|The Frankfurt-Tipp rating:|
|Production country:||Deutschland 2013|
|Running time:||Approx. 106 min.|
|Rated:||From 12 years|
The nerves are on edge for dentist Coco (Meret Becker). Shortly before her wedding to real estate agent Carlos (Thomas Heinze), her doubts are growing as to whether her future husband isn't still keeping some secrets from her that would get in the way of a marriage. The fact that her best friend Patti (Jeanette Hain) has kept her relationship with the yoga teacher Andi (Florian David Fitz) a secret and that this leads to a break-up with her best friend shortly before the wedding finally makes her fly off the handle. The victim is her dental assistant Vera (Alina Levshin), who unceremoniously loses her job after a white lie. But since she urgently needs money to finance a vital operation for her father, she takes advantage of a secret she knows about the only seemingly peace-loving Andi. All involved get more and more entangled in a web of lies and half-truths, which will experience an unexpected showdown on the big wedding day.
With Lies and Other Truths, Vanessa Jopp (Forget America, Meine schöne Bescherung) ventures into the very difficult genre of the episodic ensemble film, which then also tries to make the grand walk between comedy and drama. Especially at the beginning, there are a few moments that reveal a refreshingly quirky sense of humor, which raises the hope that Jopp has actually managed to master this balancing act and enrich German cinema with a refreshingly non-conformist film. The fact that she was able to gather convincing actors in front of the camera supports this first positive impression even more. But it doesn't take long before the first disillusionment sets in.
Because Jopp simply doesn't succeed in making her characters really likeable despite all their quirks and shortcomings. Only Vera, a Russian living in Germany, and Carlos are characters for whose actions the viewer can develop something like understanding and sympathy. Coco is just exhausting with her need for control and her extreme jealousy, Patti is an extremely ego-centered person and even Andi with his suppressed aggressions is not exactly the most charming contemporary. That's really not because of the trying actors, but because of the somewhat unbalanced character drawing of the script. The script also has other weaknesses to show. For one thing, the story is dragged out badly in the last third and could have benefited significantly from a slightly tighter finale.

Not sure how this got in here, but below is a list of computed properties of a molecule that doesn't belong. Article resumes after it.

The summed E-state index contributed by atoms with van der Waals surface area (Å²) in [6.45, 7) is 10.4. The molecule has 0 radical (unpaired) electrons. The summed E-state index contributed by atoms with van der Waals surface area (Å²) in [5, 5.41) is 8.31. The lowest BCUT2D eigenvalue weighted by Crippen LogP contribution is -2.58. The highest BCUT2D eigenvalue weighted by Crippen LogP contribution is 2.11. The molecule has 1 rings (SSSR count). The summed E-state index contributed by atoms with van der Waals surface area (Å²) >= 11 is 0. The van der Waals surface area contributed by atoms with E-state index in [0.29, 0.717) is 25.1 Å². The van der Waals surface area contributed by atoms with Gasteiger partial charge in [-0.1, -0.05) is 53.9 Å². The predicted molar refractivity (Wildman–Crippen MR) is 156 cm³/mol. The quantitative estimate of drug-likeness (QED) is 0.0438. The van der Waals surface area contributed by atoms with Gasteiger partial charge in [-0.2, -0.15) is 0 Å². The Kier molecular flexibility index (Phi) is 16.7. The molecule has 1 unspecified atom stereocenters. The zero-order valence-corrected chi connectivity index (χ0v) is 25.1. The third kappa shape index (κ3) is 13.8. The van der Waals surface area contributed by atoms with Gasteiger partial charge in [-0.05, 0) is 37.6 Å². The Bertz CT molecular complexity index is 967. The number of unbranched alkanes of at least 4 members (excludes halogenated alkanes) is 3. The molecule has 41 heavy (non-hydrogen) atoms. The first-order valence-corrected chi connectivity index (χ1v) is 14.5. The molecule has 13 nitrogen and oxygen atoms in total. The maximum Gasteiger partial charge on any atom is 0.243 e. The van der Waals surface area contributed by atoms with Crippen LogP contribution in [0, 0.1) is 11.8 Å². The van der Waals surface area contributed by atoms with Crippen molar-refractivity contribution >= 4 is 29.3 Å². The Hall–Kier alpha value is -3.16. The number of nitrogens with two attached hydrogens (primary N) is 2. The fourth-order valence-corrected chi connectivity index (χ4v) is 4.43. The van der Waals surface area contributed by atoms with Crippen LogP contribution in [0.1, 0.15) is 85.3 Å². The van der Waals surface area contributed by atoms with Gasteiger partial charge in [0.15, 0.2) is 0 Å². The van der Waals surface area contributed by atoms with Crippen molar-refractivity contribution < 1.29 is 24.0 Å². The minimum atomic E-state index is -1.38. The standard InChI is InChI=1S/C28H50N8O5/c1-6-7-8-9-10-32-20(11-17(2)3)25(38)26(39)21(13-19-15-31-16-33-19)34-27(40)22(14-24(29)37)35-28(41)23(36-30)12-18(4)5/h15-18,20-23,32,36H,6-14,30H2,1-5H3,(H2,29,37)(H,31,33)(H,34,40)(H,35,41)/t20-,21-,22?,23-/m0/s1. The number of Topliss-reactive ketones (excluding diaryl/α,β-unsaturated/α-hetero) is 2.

For another, the mix of over-subscribed humour and yet very dull drama just doesn't quite want to work. A good example of this is the character of Coco's neighbor, who is portrayed at the beginning as a somewhat goofy bimbo that you can definitely smile at. Behind this facade, however, is probably the most tragic character of the film, whose fate is really very sad. This embedded in moments of absurd comedy, such as the first glimpse of the dress Coco has chosen for her wedding, feels extremely out of place. This continues when Vera receives a visit from her brother, who puts extreme pressure on her, while Coco sets out to expose her intended as a liar. Certainly, even in real life, funny and tragic, light comedy and heavy drama are often very close to each other. Nevertheless, Jopp simply fails to create a unified picture out of the contrasting set pieces.
Lies and Other Truths has a lot of potential and numerous successful moments. But the overall picture seems too unbalanced and at times just exhausting. Despite the good actors and the really talented director, it can unfortunately only give a conditionally worth seeing
An article by Frankfurt-Tipp